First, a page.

How Mainstream Can Marijuana Branding Become?

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With the possible exception of some remote residents of Tristan da Cunha, everybody knows Snoop Dogg loves marijuana. Really loves it. It comes through in every aspect of his persona, from his lyrics, to his attire, to his laid back approach to rapping. Now with Marijuana seemingly on the verge of mass legalization, Snoop hopes to share his love of the sticky icky with the world, through his new line of Snoop branded marijuana.

To create the brand, Snoop turned to well known branding agency Pentagram. With Marijuana taking many parts of the United States by storm, it’s no surprise that a mainstream agency would jump at the opportunity to get in at the ground floor of a potential boom. This all begs the question, though: just how far marijuana branding can go.

It is instructive to contrast the rise of marijuana against the decline of tobacco. In the 1950’s, tobacco clients were some of the most sought after clientele in all of advertising. Tobacco’s messaging was cheerful, ubiquitous and as mainstream as Lucille Ball.

Marijuana, on the other hand, only turned up in cringe worthy anti-drug films like Reefer Madness or the occasional t-shirt of someone who wanted to show just how edgy they were. It was as counterculture as the communists.

Today the precise opposite dynamic exists. Tobacco is a total pariah, the loveable dromedary Joe Camel relegated to the ashtray of history, and tobacco is only referenced by the Surgeon General and that guy you knew in high school that would smoke in the bathroom. Marijuana on the other hand, is hot. As Pentagram’s brand design indicates, marijuana is as clean, hip and very much a part of urbane sophistication as an iPhone.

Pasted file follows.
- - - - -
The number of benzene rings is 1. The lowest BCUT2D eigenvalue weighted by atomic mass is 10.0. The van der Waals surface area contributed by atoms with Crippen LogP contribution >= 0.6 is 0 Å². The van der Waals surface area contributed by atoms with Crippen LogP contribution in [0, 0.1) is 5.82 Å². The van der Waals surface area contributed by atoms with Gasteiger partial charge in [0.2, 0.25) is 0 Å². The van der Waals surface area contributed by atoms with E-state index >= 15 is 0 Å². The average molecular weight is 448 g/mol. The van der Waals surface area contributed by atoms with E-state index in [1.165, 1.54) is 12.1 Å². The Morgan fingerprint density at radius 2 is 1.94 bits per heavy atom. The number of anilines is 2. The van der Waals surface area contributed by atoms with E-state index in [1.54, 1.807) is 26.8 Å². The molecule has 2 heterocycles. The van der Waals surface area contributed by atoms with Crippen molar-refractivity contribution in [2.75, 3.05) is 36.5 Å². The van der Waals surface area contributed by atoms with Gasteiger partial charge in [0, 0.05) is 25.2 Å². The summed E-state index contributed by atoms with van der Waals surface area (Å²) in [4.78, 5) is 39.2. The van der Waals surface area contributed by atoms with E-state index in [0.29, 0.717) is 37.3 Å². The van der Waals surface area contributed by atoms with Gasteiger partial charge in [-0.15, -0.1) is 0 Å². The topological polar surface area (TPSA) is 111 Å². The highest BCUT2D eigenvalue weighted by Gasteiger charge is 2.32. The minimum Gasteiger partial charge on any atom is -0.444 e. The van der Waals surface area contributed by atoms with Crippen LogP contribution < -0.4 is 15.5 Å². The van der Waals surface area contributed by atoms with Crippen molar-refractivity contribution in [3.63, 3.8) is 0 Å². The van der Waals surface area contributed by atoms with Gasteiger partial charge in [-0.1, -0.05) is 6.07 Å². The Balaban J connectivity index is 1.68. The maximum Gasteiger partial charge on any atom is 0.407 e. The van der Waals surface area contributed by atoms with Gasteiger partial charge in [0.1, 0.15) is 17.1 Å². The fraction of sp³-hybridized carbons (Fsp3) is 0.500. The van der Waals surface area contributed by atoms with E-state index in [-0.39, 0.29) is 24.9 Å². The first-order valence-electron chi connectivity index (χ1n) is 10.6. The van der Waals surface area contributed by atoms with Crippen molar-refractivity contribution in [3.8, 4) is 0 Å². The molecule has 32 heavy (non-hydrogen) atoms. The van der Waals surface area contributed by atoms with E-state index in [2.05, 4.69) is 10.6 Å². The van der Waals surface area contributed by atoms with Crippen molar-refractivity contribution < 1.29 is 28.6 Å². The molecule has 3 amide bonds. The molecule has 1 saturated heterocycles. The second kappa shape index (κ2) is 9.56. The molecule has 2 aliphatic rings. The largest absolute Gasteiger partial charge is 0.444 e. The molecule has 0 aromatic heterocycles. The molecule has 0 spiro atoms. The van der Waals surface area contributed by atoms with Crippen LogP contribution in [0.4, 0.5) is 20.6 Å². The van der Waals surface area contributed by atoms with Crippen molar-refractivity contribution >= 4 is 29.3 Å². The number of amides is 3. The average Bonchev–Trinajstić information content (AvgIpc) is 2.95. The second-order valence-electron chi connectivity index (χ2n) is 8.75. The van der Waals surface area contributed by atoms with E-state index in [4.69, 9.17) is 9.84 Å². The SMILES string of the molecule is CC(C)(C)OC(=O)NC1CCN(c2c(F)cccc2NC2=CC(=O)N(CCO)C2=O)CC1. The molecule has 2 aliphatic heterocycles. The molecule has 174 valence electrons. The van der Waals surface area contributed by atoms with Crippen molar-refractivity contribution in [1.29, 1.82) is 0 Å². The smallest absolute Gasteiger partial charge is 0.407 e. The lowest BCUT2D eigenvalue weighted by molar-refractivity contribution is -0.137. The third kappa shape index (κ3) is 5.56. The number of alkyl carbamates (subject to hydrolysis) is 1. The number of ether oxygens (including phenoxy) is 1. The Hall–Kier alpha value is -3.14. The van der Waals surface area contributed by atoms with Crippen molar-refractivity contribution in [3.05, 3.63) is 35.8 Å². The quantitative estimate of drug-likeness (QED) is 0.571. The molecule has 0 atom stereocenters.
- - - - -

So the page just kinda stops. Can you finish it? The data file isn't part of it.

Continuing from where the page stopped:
How long will marijuana’s positive star turn continue? Marijuana, after all, contributes to the very same health effects that tobacco does – along with some others. Despite its ubiquity, alcohol advertising must navigate territory that traverses beverages enjoyed for centuries vs. chronic disease and social ills created by its overuse and abuse.

Like alcohol, will we be seeing an “official marijuana sponsor of the NFL” any time soon? Given some of the dope enthusiasts currently playing the game, anything is possible. Then again, the truest test of Mr. Dogg’s success in branding his marijuana will depend on whether he can drive user preference and command a premium. Time will tell, but the purveyors of Desert Dragon Kush and Beast Mode will likely not cede their market share quietly.

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